Jul 202018
 

Some covers are more equal than others. Good, Better, Best looks at three covers and decides who takes home the gold, the silver, and the bronze.

There was nothing that preceded it. I didn’t have those words. I didn’t have that melody. And I was playing chords and all of a sudden, I sang that. And I couldn’t believe it. I was dumbstruck…. I have no idea where that came from. It was far about the level I was writing at the time…. I was sort of conscious that it was a gift. And I was very emotionally moved by it.

Paul Simon knew he had something special when he wrote the first two verses of “Bridge Over Troubled Water.” Since Simon wrote the song in a higher key than he was used to singing, he also knew the song was meant for one man and one man only to sing. Art Garfunkel demurred at first (“You have a nice falsetto, Paul, why don’t you sing it?”), out of a giving spirit more than anything else; it didn’t take long for Simon to talk him into it. The song needed a third verse in order to properly build up (Simon whipped one up in the studio), and it took seventy-two takes to record, but “Bridge” came together beautifully. Simon may have felt that Garfunkel’s gospel touch was “more Methodist than Baptist,” but Clive Davis, head of Columbia, knew what they had immediately. Even at a longish (for a single) five minutes, he announced that it would be the first single, first track, and title song of their next record.

When “Bridge Over Troubled Water” was released, there was a veritable stampede of singers rushing to cover it; Second Hand Songs lists more than four dozen versions in 1970 alone. Like “Yesterday” half a decade before, the recognition of greatness was immediate, and the need to be a part of that greatness was strong. That response diluted the power of the song for at least one person: “Now it’s been sung so many times by so many people that I have no feeling whatsoever for it,” Paul Simon said. “But at the time of creation, it was huge.” Another party has a different take on all the repetition: “I’ve sung it 6,400 times,” Art Garfunkel once said. “And every time, I get a little visitation of the power of a great song. To say: ‘Whoever you are, if you need some solace, I will try to be a moment of sweetness for you,’ this kills me. To be the lucky one to express that, it moves me every damned time.”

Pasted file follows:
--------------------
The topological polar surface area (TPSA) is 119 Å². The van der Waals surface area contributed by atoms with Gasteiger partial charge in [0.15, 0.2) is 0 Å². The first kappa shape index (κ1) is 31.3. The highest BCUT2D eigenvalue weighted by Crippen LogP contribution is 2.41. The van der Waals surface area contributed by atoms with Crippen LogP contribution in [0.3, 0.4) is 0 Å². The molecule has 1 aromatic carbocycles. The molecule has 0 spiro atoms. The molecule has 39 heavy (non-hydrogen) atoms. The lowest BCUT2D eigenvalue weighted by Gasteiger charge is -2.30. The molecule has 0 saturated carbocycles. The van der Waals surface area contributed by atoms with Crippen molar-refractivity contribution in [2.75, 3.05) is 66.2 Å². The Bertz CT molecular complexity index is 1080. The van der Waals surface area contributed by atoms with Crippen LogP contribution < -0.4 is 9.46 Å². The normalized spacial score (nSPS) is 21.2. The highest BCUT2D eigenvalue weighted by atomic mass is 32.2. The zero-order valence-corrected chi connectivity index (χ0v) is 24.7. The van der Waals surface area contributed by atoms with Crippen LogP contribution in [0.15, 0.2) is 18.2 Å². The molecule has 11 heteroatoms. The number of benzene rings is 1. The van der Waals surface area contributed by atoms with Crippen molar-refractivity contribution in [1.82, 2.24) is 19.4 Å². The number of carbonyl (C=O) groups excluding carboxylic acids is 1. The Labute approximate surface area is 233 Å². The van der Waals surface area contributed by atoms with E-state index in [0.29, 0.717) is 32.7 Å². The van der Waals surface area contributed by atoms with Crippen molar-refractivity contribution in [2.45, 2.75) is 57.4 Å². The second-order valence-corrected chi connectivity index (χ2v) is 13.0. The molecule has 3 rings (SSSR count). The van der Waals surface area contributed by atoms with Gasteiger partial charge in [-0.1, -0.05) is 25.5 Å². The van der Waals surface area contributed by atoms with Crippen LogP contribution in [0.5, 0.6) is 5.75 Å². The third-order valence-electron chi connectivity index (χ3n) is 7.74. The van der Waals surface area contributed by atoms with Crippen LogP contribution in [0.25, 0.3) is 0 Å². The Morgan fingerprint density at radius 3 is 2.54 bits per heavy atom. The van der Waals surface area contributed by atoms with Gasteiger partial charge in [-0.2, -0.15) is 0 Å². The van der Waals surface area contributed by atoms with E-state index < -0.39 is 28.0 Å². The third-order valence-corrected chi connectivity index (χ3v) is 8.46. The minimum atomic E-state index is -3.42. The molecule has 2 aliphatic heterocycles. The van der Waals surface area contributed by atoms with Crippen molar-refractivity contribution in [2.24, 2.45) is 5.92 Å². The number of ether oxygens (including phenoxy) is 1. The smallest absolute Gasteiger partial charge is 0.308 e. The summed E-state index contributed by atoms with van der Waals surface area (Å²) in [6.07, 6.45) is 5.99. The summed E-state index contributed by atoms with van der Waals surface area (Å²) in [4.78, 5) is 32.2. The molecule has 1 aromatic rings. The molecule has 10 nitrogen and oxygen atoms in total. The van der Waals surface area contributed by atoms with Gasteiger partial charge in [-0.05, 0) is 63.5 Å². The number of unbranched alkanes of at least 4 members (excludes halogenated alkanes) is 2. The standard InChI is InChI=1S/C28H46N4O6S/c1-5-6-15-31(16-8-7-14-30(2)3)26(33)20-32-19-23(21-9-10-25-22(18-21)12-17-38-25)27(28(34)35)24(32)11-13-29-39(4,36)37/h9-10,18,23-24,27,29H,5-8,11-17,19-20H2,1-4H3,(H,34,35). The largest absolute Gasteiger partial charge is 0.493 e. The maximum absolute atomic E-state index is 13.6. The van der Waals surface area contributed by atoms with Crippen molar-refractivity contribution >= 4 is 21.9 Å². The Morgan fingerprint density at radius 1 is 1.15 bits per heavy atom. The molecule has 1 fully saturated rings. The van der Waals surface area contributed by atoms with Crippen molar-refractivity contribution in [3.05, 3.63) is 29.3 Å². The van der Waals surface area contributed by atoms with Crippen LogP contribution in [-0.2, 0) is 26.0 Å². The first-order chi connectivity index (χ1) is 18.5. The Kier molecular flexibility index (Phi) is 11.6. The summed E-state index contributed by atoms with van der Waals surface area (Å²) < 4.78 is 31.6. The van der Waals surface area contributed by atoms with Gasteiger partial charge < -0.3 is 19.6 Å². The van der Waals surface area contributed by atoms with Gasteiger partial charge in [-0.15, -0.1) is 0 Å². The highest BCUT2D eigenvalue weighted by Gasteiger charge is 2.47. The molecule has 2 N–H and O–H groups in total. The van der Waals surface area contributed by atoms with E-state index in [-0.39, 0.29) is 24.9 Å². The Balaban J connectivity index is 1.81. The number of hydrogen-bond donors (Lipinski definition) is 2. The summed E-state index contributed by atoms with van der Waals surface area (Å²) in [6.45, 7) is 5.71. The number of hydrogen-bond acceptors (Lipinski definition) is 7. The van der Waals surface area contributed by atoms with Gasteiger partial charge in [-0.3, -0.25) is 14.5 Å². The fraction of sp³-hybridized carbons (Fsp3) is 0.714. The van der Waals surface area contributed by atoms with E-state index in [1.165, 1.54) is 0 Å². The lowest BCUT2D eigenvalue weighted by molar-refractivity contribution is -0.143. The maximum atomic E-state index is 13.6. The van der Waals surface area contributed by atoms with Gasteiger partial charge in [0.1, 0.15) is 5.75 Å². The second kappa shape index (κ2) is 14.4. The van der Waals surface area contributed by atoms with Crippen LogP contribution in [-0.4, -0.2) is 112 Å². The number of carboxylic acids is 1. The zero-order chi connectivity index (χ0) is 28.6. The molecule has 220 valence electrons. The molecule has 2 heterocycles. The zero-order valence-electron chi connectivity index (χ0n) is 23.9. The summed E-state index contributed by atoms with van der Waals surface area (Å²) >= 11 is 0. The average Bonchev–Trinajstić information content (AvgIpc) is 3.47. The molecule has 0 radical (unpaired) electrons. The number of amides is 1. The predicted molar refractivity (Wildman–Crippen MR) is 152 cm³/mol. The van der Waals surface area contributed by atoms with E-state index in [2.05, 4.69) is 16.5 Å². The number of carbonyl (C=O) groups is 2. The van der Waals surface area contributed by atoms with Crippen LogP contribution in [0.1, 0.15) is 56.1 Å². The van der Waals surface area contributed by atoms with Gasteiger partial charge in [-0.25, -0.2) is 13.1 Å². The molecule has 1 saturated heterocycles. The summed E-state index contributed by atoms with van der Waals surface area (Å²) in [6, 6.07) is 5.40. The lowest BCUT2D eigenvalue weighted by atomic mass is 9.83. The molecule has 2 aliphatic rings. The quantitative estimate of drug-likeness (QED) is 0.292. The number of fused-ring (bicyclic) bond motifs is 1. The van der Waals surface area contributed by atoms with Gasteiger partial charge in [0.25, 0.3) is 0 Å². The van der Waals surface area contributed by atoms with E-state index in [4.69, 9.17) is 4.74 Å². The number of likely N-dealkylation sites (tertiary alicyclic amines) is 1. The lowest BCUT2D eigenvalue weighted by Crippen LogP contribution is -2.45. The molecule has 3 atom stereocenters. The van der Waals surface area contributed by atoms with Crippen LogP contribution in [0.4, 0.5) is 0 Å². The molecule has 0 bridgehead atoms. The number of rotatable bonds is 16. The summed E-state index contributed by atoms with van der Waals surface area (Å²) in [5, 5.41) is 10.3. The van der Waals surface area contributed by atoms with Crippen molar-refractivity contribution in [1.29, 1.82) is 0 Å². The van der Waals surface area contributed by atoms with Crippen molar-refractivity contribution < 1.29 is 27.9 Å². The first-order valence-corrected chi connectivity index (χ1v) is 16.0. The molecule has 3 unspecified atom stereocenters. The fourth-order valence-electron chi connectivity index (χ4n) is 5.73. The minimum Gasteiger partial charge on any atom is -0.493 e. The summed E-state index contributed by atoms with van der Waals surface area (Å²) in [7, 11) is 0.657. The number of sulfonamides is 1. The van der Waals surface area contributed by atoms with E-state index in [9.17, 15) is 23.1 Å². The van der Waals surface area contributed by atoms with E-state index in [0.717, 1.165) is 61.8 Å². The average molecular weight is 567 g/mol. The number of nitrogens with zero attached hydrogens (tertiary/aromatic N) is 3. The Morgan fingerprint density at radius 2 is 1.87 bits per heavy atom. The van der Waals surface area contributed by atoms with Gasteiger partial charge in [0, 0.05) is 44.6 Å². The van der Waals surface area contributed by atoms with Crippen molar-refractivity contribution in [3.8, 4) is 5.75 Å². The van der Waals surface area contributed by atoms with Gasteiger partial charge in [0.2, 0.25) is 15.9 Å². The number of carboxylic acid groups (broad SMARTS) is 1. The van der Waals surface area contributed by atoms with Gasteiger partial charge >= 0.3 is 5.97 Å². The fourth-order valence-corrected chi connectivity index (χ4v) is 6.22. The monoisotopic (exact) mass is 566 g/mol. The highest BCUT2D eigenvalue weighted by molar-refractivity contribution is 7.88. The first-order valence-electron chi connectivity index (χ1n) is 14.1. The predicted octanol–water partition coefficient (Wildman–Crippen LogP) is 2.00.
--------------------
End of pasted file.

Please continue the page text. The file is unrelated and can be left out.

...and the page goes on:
So which of the song’s many, many covers rose to the top? Well…

The Elvis Presley cover is good.

The Roberta Flack cover is better.

And the Aretha Franklin cover is best.

Hail to the King, who recorded his cover of “Bridge Over Troubled Water” less than six months after S&G released it. The live version became a showstopper, well illustrated in the concert film That’s the Way It Is. Elvis’s deep understanding of gospel gives the song true grace to go with its power, making it richer, turning it from milk to cream. The story goes that Simon went to one of Presley’s Vegas shows, and after Elvis performed the song, Simon said, “That’s it, we might as well all give up now.”

“Blasphemy!” shout the legions of Elvis fans. “How is this better than the King’s?” Well, it’s because the tremendous Presley vocal follows the path of the original fairly closely, whereas Roberta Flack altered the path. It’s not just her re-arrangement that helps us hear the song with new ears; it’s the fact that Flack comes at the song from a woman’s point of view. In a patriarchy, the man is expected to be a pillar of strength; to hear Flack stepping up to take on that role makes the song even more moving.

In 1971, the first year the Grammys were telecast, “Bridge Over Troubled Water” was up for Song of the Year. The show’s producers decided that each of the five nominated songs should be covered, and tapped Aretha to perform “Bridge.” Her version knocked it out of the park, and the studio cover (with Donny Hathaway on organ) went on to win a Grammy of its own. It’s not hard to see why. She brings in true gospel, complete with the call and response vocals so often sung in black churches. She doesn’t just sing “Bridge,” she testifies, turning the narrator from close friend to God Him/Herself.

The unforgettable original version of “Bridge Over Troubled Water” can be found on Amazon.

  2 Responses to “Good, Better, Best: Bridge Over Troubled Water (Simon & Garfunkel)”

Comments (2)
  1. Best “Bridge Over Troubled Water”? Merry Clayton’s version.

  2. The best and ultimate version is the S&G original. All the covers are excellent but none comes close to matching the original.

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